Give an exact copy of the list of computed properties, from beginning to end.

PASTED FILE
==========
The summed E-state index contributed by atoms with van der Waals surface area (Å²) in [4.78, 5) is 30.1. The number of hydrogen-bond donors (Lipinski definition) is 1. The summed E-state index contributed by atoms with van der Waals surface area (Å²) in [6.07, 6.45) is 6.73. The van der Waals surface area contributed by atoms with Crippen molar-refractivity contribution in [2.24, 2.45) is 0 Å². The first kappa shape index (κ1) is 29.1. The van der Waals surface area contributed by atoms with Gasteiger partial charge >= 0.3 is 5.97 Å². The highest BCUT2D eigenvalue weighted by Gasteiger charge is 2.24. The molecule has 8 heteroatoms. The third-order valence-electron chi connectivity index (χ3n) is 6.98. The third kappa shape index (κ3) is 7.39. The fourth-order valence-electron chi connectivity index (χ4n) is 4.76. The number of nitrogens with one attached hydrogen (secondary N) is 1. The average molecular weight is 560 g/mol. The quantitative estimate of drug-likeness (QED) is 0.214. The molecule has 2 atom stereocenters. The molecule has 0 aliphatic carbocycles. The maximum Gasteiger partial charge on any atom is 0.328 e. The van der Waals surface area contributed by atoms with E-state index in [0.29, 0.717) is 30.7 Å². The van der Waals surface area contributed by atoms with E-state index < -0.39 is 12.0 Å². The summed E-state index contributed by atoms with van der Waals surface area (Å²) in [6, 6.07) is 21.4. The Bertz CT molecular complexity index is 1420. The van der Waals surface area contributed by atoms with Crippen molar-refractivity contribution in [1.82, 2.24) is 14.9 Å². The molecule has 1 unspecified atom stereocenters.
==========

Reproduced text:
The summed E-state index contributed by atoms with van der Waals surface area (Å²) in [4.78, 5) is 30.1. The number of hydrogen-bond donors (Lipinski definition) is 1. The summed E-state index contributed by atoms with van der Waals surface area (Å²) in [6.07, 6.45) is 6.73. The van der Waals surface area contributed by atoms with Crippen molar-refractivity contribution in [2.24, 2.45) is 0 Å². The first kappa shape index (κ1) is 29.1. The van der Waals surface area contributed by atoms with Gasteiger partial charge >= 0.3 is 5.97 Å². The highest BCUT2D eigenvalue weighted by Gasteiger charge is 2.24. The molecule has 8 heteroatoms. The third-order valence-electron chi connectivity index (χ3n) is 6.98. The third kappa shape index (κ3) is 7.39. The fourth-order valence-electron chi connectivity index (χ4n) is 4.76. The number of nitrogens with one attached hydrogen (secondary N) is 1. The average molecular weight is 560 g/mol. The quantitative estimate of drug-likeness (QED) is 0.214. The molecule has 2 atom stereocenters. The molecule has 0 aliphatic carbocycles. The maximum Gasteiger partial charge on any atom is 0.328 e. The van der Waals surface area contributed by atoms with E-state index in [0.29, 0.717) is 30.7 Å². The van der Waals surface area contributed by atoms with E-state index < -0.39 is 12.0 Å². The summed E-state index contributed by atoms with van der Waals surface area (Å²) in [6, 6.07) is 21.4. The Bertz CT molecular complexity index is 1420. The van der Waals surface area contributed by atoms with Crippen molar-refractivity contribution in [1.82, 2.24) is 14.9 Å². The molecule has 1 unspecified atom stereocenters.